Regarding UGIB, there is currently a growing interest in not only optimizing and simplifying the existing risk scores but also in creating new, more accurate ones. As an unique score applicable to all cases of UGIB, independently of the etiology, and capable of predicting with precision all the relevant clinical outcomes is not yet available, we admit that the combination of a few simple risk scores might be useful for physicians assessing patients with UGIB in the ED, particularly when emergency endoscopy is not available on a 24-h basis. Bearing this idea in mind, we attempted to provide an easy-to-follow algorithm to readily guide decisions (Fig. 2). We propose that the initial calculation of the PreRS, which does not require endoscopic data, contains only 3 clinical parameters and can assess the risk of mortality as accurately as the PostRS. The definition of 2 as the cutoff allows this model to have a sensitivity of 93.9% and a negative predictive value of 98.1%. The next step should be the calculation of the sGBS. This score has the advantage of abolishing the subjective parameters of the original GBS, such as syncope, melena, heart failure, and hepatic disease, while performing equally well in predicting medical intervention. Once again, the establishment of 2 as the cutoff allowed a high sensitivity (99.7%) and negative predictive value (87.5%). According to our proposed algorithm, the use of these 2 risk scores, the PreRS and the sGBS, should dictate the degree of medical care and the time until upper endoscopy.

 

 

To the best of our knowledge, this is the first published study comparing the PreRS, PostRS, GBS, sGBS, and AIMS65 scores. We showed that none of the 5 studied scores can be singly used to predict the clinically relevant outcomes in the setting of UGIB: blood transfusion, endoscopic therapeutic intervention, surgery, admission to intensive/intermediate care unit, length of hospital stay, rebleeding, and death. The PreRS and PostRS were the only scores that could predict 30-day mortality. In addition, the sGBS is as precise as its original version in predicting blood transfusion and surgery. On the contrary, any of the 5 scores is sufficiently accurate in predicting endoscopic therapy or rebleeding. While a novel simpler score is not available and validated for the prediction of all outcomes in undifferentiated UGIB (either variceal or nonvariceal), we propose the concomitant use of the PreRS and sGBS as part of the initial assessment of these patients.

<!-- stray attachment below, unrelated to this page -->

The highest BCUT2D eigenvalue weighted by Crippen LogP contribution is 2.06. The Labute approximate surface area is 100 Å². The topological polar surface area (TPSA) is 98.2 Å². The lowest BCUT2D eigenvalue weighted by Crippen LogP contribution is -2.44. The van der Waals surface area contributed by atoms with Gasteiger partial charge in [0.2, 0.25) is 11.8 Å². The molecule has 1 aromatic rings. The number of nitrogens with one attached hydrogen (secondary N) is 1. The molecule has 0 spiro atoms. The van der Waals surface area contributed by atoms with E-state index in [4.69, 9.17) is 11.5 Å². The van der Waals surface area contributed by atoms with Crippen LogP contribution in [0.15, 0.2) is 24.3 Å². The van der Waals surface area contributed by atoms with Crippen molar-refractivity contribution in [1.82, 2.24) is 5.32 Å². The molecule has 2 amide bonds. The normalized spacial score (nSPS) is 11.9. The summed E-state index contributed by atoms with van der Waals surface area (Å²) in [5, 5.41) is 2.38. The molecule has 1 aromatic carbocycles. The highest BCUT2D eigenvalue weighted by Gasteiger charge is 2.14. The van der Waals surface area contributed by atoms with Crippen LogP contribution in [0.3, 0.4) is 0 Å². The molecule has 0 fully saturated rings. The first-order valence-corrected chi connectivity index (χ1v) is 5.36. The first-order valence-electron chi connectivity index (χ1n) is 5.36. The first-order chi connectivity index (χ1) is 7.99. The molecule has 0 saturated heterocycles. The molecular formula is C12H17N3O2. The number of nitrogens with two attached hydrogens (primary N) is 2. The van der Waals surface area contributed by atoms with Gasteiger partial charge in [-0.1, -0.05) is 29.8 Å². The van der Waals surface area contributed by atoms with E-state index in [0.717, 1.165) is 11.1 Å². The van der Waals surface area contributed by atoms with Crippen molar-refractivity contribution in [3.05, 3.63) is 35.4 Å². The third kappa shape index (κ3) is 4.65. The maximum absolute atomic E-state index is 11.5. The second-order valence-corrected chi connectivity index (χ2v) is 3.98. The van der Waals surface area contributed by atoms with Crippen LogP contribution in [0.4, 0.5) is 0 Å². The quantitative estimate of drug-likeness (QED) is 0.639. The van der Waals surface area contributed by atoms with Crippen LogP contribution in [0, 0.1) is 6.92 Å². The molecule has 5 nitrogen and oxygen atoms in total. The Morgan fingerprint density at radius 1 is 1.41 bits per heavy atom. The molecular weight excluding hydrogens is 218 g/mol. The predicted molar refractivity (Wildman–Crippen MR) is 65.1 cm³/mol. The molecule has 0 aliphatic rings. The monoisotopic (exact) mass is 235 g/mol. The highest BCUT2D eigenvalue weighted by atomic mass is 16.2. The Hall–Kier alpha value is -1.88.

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Statement of Ethics

The study was approved by the local ethics committee. Since the study was retrospective and the study subjects were anonymized, the ethical committee waived the necessity for written consent from the patients.

Disclosure Statement

The authors have no conflicts of interest to declare.

Funding Sources

No funding was received for this study.

 

* Corresponding author.

Dr. Tiago Cúrdia Gonçalves

Gastroenterology Department, Hospital da Senhora da Oliveira

Rua dos Cutileiros, Creixomil

PT–4835-044 Guimarães (Portugal)

E-Mail tiagogoncalves@hospitaldeguimaraes.min-saude.pt

 

Received: November 6, 2017; Accepted after revision: January 7, 2018